Detect car +12v using Arduino

Discussion in 'The Projects Forum' started by StealthRT, Jun 23, 2013.

  1. StealthRT

    Thread Starter Active Member

    Mar 20, 2009
    223
    0
    I am looking to detect 12+v from a car wire using an Arduino.

    I have found the following schematic:
    [​IMG]

    I know how crazy automotive voltage can get so i just want to make sure the schematic i found above will accommodate the crazy random currents that the car could produce.

    Also, wouldnt i need some type of heatsink taken that i am stepping down a +12v to 5v or less? That, in my mind, would produce a pretty good amount of heat?
     
  2. MrChips

    Moderator

    Oct 2, 2009
    12,449
    3,365
    Two mods:

    1) The voltage across the diode is going to be about 0.6V. You should put two diodes in series to raise the voltage to about 1.2V.

    2) You need to calculate how much current you need through the base-emitter junction.
    You only need about 10μA. Even if you allowed for 100μA, this would mean that the series resistor from the 12V supply can be as high as 100kΩ.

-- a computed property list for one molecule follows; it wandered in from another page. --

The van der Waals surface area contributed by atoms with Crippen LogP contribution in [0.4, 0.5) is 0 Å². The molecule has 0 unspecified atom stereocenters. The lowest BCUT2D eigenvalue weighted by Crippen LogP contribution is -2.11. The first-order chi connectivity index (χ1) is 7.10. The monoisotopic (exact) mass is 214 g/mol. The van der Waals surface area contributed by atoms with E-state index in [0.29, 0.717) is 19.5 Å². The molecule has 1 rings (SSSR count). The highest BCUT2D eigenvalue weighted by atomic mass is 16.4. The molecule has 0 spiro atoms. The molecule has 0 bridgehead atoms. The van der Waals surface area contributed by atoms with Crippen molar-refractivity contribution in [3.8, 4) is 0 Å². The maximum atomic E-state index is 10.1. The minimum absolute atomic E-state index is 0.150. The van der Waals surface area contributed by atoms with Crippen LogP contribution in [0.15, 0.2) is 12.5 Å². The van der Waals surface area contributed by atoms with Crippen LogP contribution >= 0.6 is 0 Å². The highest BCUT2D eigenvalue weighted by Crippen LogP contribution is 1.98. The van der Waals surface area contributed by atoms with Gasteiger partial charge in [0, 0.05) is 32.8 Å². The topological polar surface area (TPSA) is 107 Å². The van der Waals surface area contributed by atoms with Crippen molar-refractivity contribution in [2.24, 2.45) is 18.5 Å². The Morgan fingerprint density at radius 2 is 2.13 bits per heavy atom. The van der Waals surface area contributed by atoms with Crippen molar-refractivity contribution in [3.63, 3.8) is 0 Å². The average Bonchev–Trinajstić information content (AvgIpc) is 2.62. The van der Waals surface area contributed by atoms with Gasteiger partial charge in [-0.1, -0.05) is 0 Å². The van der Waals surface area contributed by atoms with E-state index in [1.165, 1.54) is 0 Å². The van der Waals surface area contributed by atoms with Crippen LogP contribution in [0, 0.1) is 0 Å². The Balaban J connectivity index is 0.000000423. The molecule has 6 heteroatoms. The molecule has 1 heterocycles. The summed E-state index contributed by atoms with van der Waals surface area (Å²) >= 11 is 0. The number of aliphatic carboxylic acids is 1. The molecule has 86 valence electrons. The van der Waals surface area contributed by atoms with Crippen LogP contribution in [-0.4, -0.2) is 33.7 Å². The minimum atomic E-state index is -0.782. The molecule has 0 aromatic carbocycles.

If you want to keep it safe and be isolated from the 12V supply, you can use an optoisolator.

    Edit: I just noticed that the diode is reversed biased. It will work as is. Initially I had a zener in my mind. I would suggest using an optoisolator instead of the diode and transistor.
     
    Last edited: Jun 23, 2013
  3. wayneh

    Expert

    Sep 9, 2010
    12,153
    3,058
    +1
    Simple and safe.
     
  4. StealthRT

    Thread Starter Active Member

    Mar 20, 2009
    223
    0
    Care to show a schematic?
     
  5. MrChips

    Moderator

    Oct 2, 2009
    12,449
    3,365
  6. StealthRT

    Thread Starter Active Member

    Mar 20, 2009
    223
    0
    I got my answer in another post:
    [​IMG]
     
  7. wayneh

    Expert

    Sep 9, 2010
    12,153
    3,058
    That's pretty much exactly what was in the link posted above.

    D1 is an optional way to protect the LED against hooking it up backwards. It has no function in normal operation. Unless maybe the automotive ground voltage can spike up far enough to exceed the reverse voltage breakdown rating of the LED. Hmmmm, can that happen?
     
  8. GopherT

    AAC Fanatic!

    Nov 23, 2012
    6,067
    3,836
    Yes, it can happen when relays are opened or a motor is turned off (inductive kickback).
     
Loading...